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We consider bicriteria optimization problems and investigate the relationship between two standard approaches to solving them: (i) computing the Pareto curve and (ii) the socalled decision maker’s approach in which both criteria are combined into a single (usually nonlinear) objective function. Previous work by Papadimitriou and Yannakakis showed how to efficiently approximate the Pareto curve for problems like Shortest Path, Spanning Tree, and Perfect Matching. We wish to determine for which classes of combined objective functions the approximate Pareto curve also yields an approximate solution to the decision maker’s problem. We show that an FPTAS for the Pareto curve also gives an FPTAS for the decision maker’s problem if the combined objective function is growth bounded like a quasipolynomial function. If the objective function, however, shows exponential growth then the decision maker’s problem is NPhard to approximate within any polynomial factor. In order to bypass these limitations of approximate decision making, we turn our attention to Pareto curves in the probabilistic framework of smoothed analysis. We show that in a smoothed model, we can efficiently generate the (complete and exact) Pareto curve with a small failure probability if there exists an algorithm for generating the Pareto curve whose worst case running time is pseudopolynomial. This way, we can solve the decision maker’s problem w.r.t. any nondecreasing objective function for randomly perturbed instances of, e. g.,
On the Area Bisectors of a Polygon
, 1997
"... We consider the family of lines that arearea bisectors of a polygon (possibly with holes) in the plane. We say that two bisectors of a polygon P are combinatorially distinct if they induce different partitionings of the vertices of P . We derive an algebraic characterization of area bisectors. We th ..."
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Cited by 7 (5 self)
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We consider the family of lines that arearea bisectors of a polygon (possibly with holes) in the plane. We say that two bisectors of a polygon P are combinatorially distinct if they induce different partitionings of the vertices of P . We derive an algebraic characterization of area bisectors. We then show that there are simple polygons with n vertices that have # n 2 # combinatorially distinct area bisectors #matching the obvious upper bound#, and present an outputsensitive algorithm for computing an explicit representation of all the bisectors of a given polygon. Our study is motivated by the development of novel, flexible feeding devices for parts positioning and orienting. The question of determining all the bisectors of polygonal parts arises in connection with the development of efficient part positioning strategies when using these devices.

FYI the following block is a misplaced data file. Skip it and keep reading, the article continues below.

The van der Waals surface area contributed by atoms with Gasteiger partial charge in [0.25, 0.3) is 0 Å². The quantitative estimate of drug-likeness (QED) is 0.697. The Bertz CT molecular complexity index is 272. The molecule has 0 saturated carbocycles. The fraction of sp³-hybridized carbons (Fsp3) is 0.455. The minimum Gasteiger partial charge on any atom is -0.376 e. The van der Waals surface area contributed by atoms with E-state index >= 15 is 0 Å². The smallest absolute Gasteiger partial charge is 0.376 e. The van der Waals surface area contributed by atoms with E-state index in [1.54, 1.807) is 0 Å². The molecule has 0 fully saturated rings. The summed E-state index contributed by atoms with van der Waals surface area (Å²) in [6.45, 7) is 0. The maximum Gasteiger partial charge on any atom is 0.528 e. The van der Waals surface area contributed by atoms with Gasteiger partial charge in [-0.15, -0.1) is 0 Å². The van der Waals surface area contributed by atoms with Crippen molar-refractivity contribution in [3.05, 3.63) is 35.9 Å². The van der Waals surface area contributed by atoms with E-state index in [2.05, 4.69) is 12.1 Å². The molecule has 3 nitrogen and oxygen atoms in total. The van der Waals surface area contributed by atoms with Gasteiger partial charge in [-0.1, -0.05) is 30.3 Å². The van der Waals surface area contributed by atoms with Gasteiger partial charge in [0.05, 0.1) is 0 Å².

Finding an optimal path without growing the tree
 6th Annual European Sym. on Algorithms, Springer LNCS
, 1998
"... For problems on computing an optimal path as well as its length in a certain setting, the “standard” approach for finding an actual optimal path is by building (or “growing”) a singlesource optimal path tree. In this paper, we study a class of optimal path problems with the following phenomenon: Th ..."
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Cited by 3 (0 self)
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For problems on computing an optimal path as well as its length in a certain setting, the “standard” approach for finding an actual optimal path is by building (or “growing”) a singlesource optimal path tree. In this paper, we study a class of optimal path problems with the following phenomenon: The space complexity of the algorithms for reporting the lengths of singlesource optimal paths for these problems is asymptotically smaller than the space complexity of the “standard ” treegrowing algorithms for finding actual optimal paths. We present a general and efficient algorithmic paradigm for finding an actual optimal path for such problems without having to grow a singlesource optimal path tree. Our paradigm is based on the “marriagebeforeconquer ” strategy, the pruneandsearch technique, and a new data structure called clipped trees. The paradigm enables us to compute an actual path for a number of optimal path problems and dynamic programming problems in computational geometry, graph theory, and combinatorial optimization. Our algorithmic